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I haven't posted for a long time ,since I became Mom and been very busy with my little one..
Now there is something that I'm concerned about as a mother ,which is ,where to find Nursing Jilbabs ,that can be practical ,easy and fast to open and in nice colors.
I did some reasearch in online Islamic stores and I would like to share what I found with other sisters who are breastfeeding and also looking for Nursing Jilbabs ..
This is my first finding and my most favorite jilbabs ,because there are many beautiful colors to choose from including light blue ,khaki ,royal blue ,purple and more ..The Jilbabs are plain ,with no design on them ,that's exactly what I like about my clothing ,so it is perfect choice for me ..
Jilbab has a zipper and is made of peachskin fabric ,that is very practical and doesnt need much ironing.
This store also has varities of Hijabs in different colors and also Hijabs and Niqab matching sets in beautiful colors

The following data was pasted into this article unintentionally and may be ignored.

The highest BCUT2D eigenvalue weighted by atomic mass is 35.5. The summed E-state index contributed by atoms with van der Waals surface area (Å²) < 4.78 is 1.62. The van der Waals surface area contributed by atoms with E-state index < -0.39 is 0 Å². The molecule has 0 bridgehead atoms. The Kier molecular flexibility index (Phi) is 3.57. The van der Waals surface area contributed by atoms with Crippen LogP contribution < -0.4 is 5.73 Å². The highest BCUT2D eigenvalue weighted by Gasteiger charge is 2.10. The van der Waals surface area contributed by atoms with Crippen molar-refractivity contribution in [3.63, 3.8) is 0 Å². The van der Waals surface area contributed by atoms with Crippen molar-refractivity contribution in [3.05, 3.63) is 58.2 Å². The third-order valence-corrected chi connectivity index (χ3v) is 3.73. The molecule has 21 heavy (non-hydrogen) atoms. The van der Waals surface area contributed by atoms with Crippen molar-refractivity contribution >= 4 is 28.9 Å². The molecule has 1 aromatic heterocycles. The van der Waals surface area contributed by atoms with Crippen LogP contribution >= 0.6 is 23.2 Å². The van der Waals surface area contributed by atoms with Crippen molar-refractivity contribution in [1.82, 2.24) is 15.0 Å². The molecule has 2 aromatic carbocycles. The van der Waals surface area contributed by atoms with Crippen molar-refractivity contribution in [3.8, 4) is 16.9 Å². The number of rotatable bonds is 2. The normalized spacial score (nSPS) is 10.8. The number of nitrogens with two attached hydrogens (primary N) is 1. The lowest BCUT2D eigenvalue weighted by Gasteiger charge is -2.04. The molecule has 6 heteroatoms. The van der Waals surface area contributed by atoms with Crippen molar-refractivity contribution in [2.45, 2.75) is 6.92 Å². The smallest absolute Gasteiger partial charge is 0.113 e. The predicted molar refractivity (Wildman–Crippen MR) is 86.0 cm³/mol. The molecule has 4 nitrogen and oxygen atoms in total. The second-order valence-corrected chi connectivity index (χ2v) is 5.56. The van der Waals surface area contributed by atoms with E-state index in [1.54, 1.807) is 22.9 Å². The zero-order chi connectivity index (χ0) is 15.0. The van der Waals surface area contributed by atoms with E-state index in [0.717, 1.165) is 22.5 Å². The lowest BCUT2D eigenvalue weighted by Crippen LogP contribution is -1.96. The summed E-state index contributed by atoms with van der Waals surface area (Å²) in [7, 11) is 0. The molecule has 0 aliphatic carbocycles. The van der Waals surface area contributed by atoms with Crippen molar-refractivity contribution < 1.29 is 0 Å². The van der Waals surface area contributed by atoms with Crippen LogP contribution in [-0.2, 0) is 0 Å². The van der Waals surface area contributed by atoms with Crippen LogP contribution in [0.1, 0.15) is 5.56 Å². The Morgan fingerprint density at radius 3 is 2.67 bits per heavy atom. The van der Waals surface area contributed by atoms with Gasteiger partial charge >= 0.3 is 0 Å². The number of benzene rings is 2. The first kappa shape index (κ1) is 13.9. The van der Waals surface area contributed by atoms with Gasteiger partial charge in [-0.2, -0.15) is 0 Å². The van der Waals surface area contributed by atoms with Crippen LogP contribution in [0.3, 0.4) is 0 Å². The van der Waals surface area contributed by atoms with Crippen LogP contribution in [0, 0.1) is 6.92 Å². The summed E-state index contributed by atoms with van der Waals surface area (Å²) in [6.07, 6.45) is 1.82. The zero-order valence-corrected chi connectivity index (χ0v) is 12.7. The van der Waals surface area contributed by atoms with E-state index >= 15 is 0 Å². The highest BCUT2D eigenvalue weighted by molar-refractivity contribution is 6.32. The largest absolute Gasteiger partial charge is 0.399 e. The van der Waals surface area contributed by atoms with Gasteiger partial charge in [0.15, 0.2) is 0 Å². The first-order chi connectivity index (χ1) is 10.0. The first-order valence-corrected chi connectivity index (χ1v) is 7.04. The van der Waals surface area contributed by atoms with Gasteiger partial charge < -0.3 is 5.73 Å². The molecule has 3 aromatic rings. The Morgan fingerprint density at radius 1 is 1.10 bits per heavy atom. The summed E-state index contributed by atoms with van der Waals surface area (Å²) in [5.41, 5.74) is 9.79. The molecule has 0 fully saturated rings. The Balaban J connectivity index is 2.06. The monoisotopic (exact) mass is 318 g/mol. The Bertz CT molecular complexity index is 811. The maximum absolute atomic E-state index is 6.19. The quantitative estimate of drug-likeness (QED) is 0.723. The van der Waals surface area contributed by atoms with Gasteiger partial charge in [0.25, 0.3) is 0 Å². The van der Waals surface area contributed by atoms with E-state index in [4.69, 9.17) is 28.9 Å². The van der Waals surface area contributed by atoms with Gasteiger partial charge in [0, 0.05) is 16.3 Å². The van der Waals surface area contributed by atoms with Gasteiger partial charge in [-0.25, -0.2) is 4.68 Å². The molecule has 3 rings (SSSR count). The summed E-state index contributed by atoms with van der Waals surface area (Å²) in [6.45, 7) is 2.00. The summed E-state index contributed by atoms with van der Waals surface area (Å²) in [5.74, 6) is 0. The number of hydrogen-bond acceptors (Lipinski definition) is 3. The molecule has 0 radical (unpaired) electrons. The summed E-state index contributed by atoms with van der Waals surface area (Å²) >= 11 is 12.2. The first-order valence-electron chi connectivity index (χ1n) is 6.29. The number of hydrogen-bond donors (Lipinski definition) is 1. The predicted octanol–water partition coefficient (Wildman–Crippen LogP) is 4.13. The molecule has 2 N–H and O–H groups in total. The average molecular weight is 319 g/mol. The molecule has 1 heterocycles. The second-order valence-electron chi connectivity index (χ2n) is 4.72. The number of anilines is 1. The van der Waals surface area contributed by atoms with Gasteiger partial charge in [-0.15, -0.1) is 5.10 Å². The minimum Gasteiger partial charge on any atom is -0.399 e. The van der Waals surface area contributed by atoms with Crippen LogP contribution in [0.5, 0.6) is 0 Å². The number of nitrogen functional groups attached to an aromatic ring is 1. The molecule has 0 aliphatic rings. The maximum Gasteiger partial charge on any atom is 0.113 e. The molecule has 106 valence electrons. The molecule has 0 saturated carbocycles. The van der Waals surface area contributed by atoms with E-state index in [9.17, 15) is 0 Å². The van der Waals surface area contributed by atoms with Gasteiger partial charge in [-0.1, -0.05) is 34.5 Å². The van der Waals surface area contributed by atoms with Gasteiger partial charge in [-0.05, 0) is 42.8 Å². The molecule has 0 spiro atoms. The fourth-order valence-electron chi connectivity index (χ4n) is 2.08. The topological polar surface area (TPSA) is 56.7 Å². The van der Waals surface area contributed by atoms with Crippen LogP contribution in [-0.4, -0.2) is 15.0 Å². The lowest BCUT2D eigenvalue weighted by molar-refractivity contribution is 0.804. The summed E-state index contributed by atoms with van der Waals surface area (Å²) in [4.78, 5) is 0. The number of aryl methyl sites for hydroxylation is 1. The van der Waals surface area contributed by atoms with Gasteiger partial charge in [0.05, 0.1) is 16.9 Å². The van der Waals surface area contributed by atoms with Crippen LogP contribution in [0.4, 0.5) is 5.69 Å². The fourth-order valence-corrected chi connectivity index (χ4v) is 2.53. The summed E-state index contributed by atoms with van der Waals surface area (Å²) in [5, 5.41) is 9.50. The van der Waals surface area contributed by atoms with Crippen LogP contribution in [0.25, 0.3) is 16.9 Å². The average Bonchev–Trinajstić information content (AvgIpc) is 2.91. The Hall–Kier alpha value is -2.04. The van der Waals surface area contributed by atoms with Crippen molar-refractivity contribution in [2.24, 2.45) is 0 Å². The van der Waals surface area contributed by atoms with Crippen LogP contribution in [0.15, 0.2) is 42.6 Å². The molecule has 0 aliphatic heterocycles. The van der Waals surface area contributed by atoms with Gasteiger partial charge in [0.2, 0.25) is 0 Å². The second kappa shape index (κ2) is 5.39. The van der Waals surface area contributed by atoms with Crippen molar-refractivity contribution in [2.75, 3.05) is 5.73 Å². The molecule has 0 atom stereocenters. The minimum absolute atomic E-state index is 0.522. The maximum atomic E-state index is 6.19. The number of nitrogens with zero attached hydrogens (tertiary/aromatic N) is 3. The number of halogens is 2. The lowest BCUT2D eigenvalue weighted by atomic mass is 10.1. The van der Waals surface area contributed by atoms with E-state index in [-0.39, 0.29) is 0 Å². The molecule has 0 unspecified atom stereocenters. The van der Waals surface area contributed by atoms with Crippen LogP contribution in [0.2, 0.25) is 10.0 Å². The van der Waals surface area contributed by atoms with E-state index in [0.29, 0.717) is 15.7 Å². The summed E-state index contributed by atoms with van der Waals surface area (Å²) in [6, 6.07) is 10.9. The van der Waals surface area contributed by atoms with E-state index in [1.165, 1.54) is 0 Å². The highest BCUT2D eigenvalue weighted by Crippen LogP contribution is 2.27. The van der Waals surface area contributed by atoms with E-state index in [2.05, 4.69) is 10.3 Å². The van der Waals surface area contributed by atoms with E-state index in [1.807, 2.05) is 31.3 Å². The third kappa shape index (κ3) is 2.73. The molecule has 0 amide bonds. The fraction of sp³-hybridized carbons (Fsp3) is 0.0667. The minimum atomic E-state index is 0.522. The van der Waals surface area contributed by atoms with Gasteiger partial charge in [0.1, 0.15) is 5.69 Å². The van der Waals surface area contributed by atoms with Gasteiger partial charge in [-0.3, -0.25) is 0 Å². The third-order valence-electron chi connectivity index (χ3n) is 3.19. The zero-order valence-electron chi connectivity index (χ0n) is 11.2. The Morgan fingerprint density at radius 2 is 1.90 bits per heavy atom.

For the sisters who like larger style of abaya or jilbab ,these are excellent for Nursing .
These abayas have a zipper on the front and are very large and made of good quality lightwigt fabric ..
Sadaf Syed of Willowbrook grew up in Los Angeles with dreams of becoming a teacher. She found a way to fulfill that dream, not with a teaching degree, but with a camera.
"I believe we're all here to educate one another," said Syed. Through her photo documentary, "iCover, A Day in the Life of an American Muslim COVERed Girl," she wants to show the world that a woman who chooses to wrap her head in a scarf is just like every other woman in America.
Sadaf Syed of Willowbrook captured a variety of Muslim women in her book, iCover, A Day in the Life of an American Muslim COVERed Girl.
Walks of life
Like Syed, all of the women in her book have chosen to wear the traditional head covering of the Muslim faith. Syed's book of photos, which has seen its first run, but is still being tweaked, shows Muslim women in all ways of life -- from mother to dentist to motorcycle enthusiast.